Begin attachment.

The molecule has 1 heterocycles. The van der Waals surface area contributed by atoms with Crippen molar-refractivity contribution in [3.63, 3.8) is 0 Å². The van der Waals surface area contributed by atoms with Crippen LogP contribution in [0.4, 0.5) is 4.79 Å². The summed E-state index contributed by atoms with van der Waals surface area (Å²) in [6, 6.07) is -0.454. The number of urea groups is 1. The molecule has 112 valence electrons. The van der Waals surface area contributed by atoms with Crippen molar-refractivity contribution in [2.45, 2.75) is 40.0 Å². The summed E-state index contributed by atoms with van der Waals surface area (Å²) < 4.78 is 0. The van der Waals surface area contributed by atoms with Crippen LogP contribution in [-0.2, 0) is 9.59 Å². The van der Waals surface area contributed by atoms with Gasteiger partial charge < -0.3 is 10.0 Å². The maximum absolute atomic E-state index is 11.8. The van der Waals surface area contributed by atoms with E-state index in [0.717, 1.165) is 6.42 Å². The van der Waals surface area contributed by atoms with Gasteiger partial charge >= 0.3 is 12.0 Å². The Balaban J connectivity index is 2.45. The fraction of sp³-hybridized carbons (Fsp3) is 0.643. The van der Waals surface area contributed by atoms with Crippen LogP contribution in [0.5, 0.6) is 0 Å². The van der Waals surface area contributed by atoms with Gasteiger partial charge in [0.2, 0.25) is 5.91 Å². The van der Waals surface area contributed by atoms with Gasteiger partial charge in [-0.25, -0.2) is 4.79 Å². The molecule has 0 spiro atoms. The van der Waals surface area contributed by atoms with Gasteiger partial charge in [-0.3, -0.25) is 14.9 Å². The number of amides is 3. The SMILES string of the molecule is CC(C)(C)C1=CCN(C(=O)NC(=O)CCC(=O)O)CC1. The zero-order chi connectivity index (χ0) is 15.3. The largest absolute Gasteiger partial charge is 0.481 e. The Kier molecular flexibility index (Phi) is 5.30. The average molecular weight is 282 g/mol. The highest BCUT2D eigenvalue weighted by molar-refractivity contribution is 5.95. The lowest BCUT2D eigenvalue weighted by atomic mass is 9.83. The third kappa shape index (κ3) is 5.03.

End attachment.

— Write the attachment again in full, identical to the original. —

The molecule has 1 heterocycles. The van der Waals surface area contributed by atoms with Crippen molar-refractivity contribution in [3.63, 3.8) is 0 Å². The van der Waals surface area contributed by atoms with Crippen LogP contribution in [0.4, 0.5) is 4.79 Å². The summed E-state index contributed by atoms with van der Waals surface area (Å²) in [6, 6.07) is -0.454. The number of urea groups is 1. The molecule has 112 valence electrons. The van der Waals surface area contributed by atoms with Crippen molar-refractivity contribution in [2.45, 2.75) is 40.0 Å². The summed E-state index contributed by atoms with van der Waals surface area (Å²) < 4.78 is 0. The van der Waals surface area contributed by atoms with Crippen LogP contribution in [-0.2, 0) is 9.59 Å². The van der Waals surface area contributed by atoms with Gasteiger partial charge < -0.3 is 10.0 Å². The maximum absolute atomic E-state index is 11.8. The van der Waals surface area contributed by atoms with E-state index in [0.717, 1.165) is 6.42 Å². The van der Waals surface area contributed by atoms with Gasteiger partial charge >= 0.3 is 12.0 Å². The Balaban J connectivity index is 2.45. The fraction of sp³-hybridized carbons (Fsp3) is 0.643. The van der Waals surface area contributed by atoms with Crippen LogP contribution in [0.5, 0.6) is 0 Å². The van der Waals surface area contributed by atoms with Gasteiger partial charge in [0.2, 0.25) is 5.91 Å². The van der Waals surface area contributed by atoms with Gasteiger partial charge in [-0.25, -0.2) is 4.79 Å². The molecule has 0 spiro atoms. The van der Waals surface area contributed by atoms with Gasteiger partial charge in [-0.3, -0.25) is 14.9 Å². The number of amides is 3. The SMILES string of the molecule is CC(C)(C)C1=CCN(C(=O)NC(=O)CCC(=O)O)CC1. The zero-order chi connectivity index (χ0) is 15.3. The largest absolute Gasteiger partial charge is 0.481 e. The Kier molecular flexibility index (Phi) is 5.30. The average molecular weight is 282 g/mol. The highest BCUT2D eigenvalue weighted by molar-refractivity contribution is 5.95. The lowest BCUT2D eigenvalue weighted by atomic mass is 9.83. The third kappa shape index (κ3) is 5.03.